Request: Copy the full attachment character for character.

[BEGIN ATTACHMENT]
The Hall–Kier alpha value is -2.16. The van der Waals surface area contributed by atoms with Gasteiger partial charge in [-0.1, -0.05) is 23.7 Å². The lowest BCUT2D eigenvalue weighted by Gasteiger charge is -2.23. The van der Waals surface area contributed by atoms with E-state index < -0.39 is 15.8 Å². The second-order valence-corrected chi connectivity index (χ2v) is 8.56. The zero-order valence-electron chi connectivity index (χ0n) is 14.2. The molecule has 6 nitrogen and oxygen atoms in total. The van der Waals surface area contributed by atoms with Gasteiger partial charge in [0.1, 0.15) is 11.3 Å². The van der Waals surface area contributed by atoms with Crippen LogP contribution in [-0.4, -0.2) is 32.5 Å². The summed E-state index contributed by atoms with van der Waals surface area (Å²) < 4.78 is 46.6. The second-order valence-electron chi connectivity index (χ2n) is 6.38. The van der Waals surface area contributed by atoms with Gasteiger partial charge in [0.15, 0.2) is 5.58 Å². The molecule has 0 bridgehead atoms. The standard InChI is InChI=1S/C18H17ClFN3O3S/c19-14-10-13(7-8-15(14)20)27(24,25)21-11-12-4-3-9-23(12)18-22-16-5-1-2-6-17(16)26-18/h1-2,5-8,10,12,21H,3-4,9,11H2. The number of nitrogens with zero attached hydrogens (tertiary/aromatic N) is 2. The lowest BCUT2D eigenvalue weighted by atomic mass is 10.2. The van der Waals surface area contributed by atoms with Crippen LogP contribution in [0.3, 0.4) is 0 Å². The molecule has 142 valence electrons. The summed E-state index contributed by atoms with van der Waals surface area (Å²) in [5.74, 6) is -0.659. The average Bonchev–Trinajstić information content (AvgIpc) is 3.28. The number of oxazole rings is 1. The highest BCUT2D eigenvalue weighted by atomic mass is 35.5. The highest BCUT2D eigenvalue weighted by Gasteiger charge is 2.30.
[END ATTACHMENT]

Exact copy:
The Hall–Kier alpha value is -2.16. The van der Waals surface area contributed by atoms with Gasteiger partial charge in [-0.1, -0.05) is 23.7 Å². The lowest BCUT2D eigenvalue weighted by Gasteiger charge is -2.23. The van der Waals surface area contributed by atoms with E-state index < -0.39 is 15.8 Å². The second-order valence-corrected chi connectivity index (χ2v) is 8.56. The zero-order valence-electron chi connectivity index (χ0n) is 14.2. The molecule has 6 nitrogen and oxygen atoms in total. The van der Waals surface area contributed by atoms with Gasteiger partial charge in [0.1, 0.15) is 11.3 Å². The van der Waals surface area contributed by atoms with Crippen LogP contribution in [-0.4, -0.2) is 32.5 Å². The summed E-state index contributed by atoms with van der Waals surface area (Å²) < 4.78 is 46.6. The second-order valence-electron chi connectivity index (χ2n) is 6.38. The van der Waals surface area contributed by atoms with Gasteiger partial charge in [0.15, 0.2) is 5.58 Å². The molecule has 0 bridgehead atoms. The standard InChI is InChI=1S/C18H17ClFN3O3S/c19-14-10-13(7-8-15(14)20)27(24,25)21-11-12-4-3-9-23(12)18-22-16-5-1-2-6-17(16)26-18/h1-2,5-8,10,12,21H,3-4,9,11H2. The number of nitrogens with zero attached hydrogens (tertiary/aromatic N) is 2. The lowest BCUT2D eigenvalue weighted by atomic mass is 10.2. The van der Waals surface area contributed by atoms with Crippen LogP contribution in [0.3, 0.4) is 0 Å². The molecule has 142 valence electrons. The summed E-state index contributed by atoms with van der Waals surface area (Å²) in [5.74, 6) is -0.659. The average Bonchev–Trinajstić information content (AvgIpc) is 3.28. The number of oxazole rings is 1. The highest BCUT2D eigenvalue weighted by atomic mass is 35.5. The highest BCUT2D eigenvalue weighted by Gasteiger charge is 2.30.